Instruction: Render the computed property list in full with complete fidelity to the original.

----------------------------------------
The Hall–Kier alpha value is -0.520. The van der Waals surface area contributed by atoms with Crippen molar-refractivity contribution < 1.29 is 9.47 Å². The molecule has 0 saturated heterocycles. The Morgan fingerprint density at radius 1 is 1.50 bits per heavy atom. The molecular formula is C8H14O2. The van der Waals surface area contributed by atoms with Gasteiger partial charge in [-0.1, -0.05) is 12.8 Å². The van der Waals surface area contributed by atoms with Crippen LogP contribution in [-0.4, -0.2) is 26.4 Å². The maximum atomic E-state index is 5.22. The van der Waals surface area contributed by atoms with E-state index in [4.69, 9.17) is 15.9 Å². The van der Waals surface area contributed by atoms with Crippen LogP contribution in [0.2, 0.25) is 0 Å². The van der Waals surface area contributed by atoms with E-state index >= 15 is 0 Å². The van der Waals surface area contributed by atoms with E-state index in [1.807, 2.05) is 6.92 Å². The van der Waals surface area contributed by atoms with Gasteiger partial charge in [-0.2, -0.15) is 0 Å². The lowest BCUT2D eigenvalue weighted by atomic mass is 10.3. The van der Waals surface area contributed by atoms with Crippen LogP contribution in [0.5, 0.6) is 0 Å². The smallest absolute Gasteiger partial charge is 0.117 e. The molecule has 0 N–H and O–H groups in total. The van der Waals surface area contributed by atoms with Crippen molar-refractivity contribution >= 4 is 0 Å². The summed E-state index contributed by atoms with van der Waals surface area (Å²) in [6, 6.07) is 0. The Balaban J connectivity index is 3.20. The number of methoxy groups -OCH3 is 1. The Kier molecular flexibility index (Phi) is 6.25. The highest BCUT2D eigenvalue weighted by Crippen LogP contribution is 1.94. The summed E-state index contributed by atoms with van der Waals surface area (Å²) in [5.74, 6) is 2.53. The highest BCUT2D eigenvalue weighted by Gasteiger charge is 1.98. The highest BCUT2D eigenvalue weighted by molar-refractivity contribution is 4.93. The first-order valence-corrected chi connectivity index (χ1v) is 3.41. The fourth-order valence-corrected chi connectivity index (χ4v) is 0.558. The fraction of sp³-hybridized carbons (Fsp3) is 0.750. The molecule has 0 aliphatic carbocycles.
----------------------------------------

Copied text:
The Hall–Kier alpha value is -0.520. The van der Waals surface area contributed by atoms with Crippen molar-refractivity contribution < 1.29 is 9.47 Å². The molecule has 0 saturated heterocycles. The Morgan fingerprint density at radius 1 is 1.50 bits per heavy atom. The molecular formula is C8H14O2. The van der Waals surface area contributed by atoms with Gasteiger partial charge in [-0.1, -0.05) is 12.8 Å². The van der Waals surface area contributed by atoms with Crippen LogP contribution in [-0.4, -0.2) is 26.4 Å². The maximum atomic E-state index is 5.22. The van der Waals surface area contributed by atoms with E-state index in [4.69, 9.17) is 15.9 Å². The van der Waals surface area contributed by atoms with Crippen LogP contribution in [0.2, 0.25) is 0 Å². The van der Waals surface area contributed by atoms with E-state index >= 15 is 0 Å². The van der Waals surface area contributed by atoms with E-state index in [1.807, 2.05) is 6.92 Å². The van der Waals surface area contributed by atoms with Gasteiger partial charge in [-0.2, -0.15) is 0 Å². The lowest BCUT2D eigenvalue weighted by atomic mass is 10.3. The van der Waals surface area contributed by atoms with Crippen LogP contribution in [0.5, 0.6) is 0 Å². The smallest absolute Gasteiger partial charge is 0.117 e. The molecule has 0 N–H and O–H groups in total. The van der Waals surface area contributed by atoms with Crippen molar-refractivity contribution >= 4 is 0 Å². The summed E-state index contributed by atoms with van der Waals surface area (Å²) in [6, 6.07) is 0. The Balaban J connectivity index is 3.20. The number of methoxy groups -OCH3 is 1. The Kier molecular flexibility index (Phi) is 6.25. The highest BCUT2D eigenvalue weighted by Crippen LogP contribution is 1.94. The summed E-state index contributed by atoms with van der Waals surface area (Å²) in [5.74, 6) is 2.53. The highest BCUT2D eigenvalue weighted by Gasteiger charge is 1.98. The highest BCUT2D eigenvalue weighted by molar-refractivity contribution is 4.93. The first-order valence-corrected chi connectivity index (χ1v) is 3.41. The fourth-order valence-corrected chi connectivity index (χ4v) is 0.558. The fraction of sp³-hybridized carbons (Fsp3) is 0.750. The molecule has 0 aliphatic carbocycles.